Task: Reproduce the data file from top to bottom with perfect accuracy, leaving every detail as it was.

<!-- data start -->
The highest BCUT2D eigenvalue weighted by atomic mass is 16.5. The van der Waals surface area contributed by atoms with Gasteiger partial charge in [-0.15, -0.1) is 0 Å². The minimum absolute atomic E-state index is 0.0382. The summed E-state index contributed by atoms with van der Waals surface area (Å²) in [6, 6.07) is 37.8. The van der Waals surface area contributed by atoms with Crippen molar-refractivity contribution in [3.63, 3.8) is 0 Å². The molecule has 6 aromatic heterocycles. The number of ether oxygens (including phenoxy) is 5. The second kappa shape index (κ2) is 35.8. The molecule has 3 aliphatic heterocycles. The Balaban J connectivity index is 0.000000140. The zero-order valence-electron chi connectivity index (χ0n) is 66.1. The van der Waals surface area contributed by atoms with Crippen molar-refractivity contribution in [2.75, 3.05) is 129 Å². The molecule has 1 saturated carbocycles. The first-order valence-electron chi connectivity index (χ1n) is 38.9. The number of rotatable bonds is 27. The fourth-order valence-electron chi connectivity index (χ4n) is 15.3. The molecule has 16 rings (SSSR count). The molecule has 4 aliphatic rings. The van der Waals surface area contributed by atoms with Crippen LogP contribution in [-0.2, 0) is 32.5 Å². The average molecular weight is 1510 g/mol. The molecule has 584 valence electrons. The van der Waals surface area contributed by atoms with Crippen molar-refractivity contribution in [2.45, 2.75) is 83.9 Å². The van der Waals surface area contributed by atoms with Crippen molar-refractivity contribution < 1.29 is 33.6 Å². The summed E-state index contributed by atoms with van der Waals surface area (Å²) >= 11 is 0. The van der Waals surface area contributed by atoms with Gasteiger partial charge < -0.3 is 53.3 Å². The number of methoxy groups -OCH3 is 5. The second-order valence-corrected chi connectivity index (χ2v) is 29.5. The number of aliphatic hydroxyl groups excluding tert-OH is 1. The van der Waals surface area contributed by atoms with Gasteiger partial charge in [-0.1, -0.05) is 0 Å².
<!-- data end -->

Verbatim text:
The highest BCUT2D eigenvalue weighted by atomic mass is 16.5. The van der Waals surface area contributed by atoms with Gasteiger partial charge in [-0.15, -0.1) is 0 Å². The minimum absolute atomic E-state index is 0.0382. The summed E-state index contributed by atoms with van der Waals surface area (Å²) in [6, 6.07) is 37.8. The van der Waals surface area contributed by atoms with Crippen molar-refractivity contribution in [3.63, 3.8) is 0 Å². The molecule has 6 aromatic heterocycles. The number of ether oxygens (including phenoxy) is 5. The second kappa shape index (κ2) is 35.8. The molecule has 3 aliphatic heterocycles. The Balaban J connectivity index is 0.000000140. The zero-order valence-electron chi connectivity index (χ0n) is 66.1. The van der Waals surface area contributed by atoms with Crippen molar-refractivity contribution in [2.75, 3.05) is 129 Å². The molecule has 1 saturated carbocycles. The first-order valence-electron chi connectivity index (χ1n) is 38.9. The number of rotatable bonds is 27. The fourth-order valence-electron chi connectivity index (χ4n) is 15.3. The molecule has 16 rings (SSSR count). The molecule has 4 aliphatic rings. The van der Waals surface area contributed by atoms with Crippen LogP contribution in [-0.2, 0) is 32.5 Å². The average molecular weight is 1510 g/mol. The molecule has 584 valence electrons. The van der Waals surface area contributed by atoms with Crippen molar-refractivity contribution in [2.45, 2.75) is 83.9 Å². The van der Waals surface area contributed by atoms with Crippen molar-refractivity contribution < 1.29 is 33.6 Å². The summed E-state index contributed by atoms with van der Waals surface area (Å²) >= 11 is 0. The van der Waals surface area contributed by atoms with Gasteiger partial charge < -0.3 is 53.3 Å². The number of methoxy groups -OCH3 is 5. The second-order valence-corrected chi connectivity index (χ2v) is 29.5. The number of aliphatic hydroxyl groups excluding tert-OH is 1. The van der Waals surface area contributed by atoms with Gasteiger partial charge in [-0.1, -0.05) is 0 Å².